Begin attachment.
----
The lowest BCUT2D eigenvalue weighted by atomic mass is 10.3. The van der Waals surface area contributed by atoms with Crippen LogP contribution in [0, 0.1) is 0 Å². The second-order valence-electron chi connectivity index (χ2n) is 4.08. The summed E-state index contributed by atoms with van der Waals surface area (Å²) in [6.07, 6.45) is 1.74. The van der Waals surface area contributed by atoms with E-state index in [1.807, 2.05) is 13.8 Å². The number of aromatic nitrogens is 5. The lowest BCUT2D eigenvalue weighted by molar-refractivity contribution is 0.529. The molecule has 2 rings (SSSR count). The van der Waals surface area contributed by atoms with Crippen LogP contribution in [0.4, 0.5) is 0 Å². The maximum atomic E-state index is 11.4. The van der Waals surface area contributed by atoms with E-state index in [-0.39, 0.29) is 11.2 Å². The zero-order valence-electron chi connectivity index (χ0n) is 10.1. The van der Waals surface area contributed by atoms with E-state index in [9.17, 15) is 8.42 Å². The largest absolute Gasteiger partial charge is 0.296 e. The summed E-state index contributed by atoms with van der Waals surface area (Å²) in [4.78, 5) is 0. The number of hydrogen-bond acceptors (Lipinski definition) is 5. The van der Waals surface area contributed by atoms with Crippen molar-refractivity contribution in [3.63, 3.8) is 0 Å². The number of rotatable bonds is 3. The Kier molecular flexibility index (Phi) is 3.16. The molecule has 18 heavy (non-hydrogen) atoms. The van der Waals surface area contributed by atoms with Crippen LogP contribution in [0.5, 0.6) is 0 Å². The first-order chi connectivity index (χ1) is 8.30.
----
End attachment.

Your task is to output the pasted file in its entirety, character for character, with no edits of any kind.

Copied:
The lowest BCUT2D eigenvalue weighted by atomic mass is 10.3. The van der Waals surface area contributed by atoms with Crippen LogP contribution in [0, 0.1) is 0 Å². The second-order valence-electron chi connectivity index (χ2n) is 4.08. The summed E-state index contributed by atoms with van der Waals surface area (Å²) in [6.07, 6.45) is 1.74. The van der Waals surface area contributed by atoms with E-state index in [1.807, 2.05) is 13.8 Å². The number of aromatic nitrogens is 5. The lowest BCUT2D eigenvalue weighted by molar-refractivity contribution is 0.529. The molecule has 2 rings (SSSR count). The van der Waals surface area contributed by atoms with Crippen LogP contribution in [0.4, 0.5) is 0 Å². The maximum atomic E-state index is 11.4. The van der Waals surface area contributed by atoms with E-state index in [-0.39, 0.29) is 11.2 Å². The zero-order valence-electron chi connectivity index (χ0n) is 10.1. The van der Waals surface area contributed by atoms with E-state index in [9.17, 15) is 8.42 Å². The largest absolute Gasteiger partial charge is 0.296 e. The summed E-state index contributed by atoms with van der Waals surface area (Å²) in [4.78, 5) is 0. The number of hydrogen-bond acceptors (Lipinski definition) is 5. The van der Waals surface area contributed by atoms with Crippen molar-refractivity contribution in [3.63, 3.8) is 0 Å². The number of rotatable bonds is 3. The Kier molecular flexibility index (Phi) is 3.16. The molecule has 18 heavy (non-hydrogen) atoms. The van der Waals surface area contributed by atoms with Crippen LogP contribution in [0.5, 0.6) is 0 Å². The first-order chi connectivity index (χ1) is 8.30.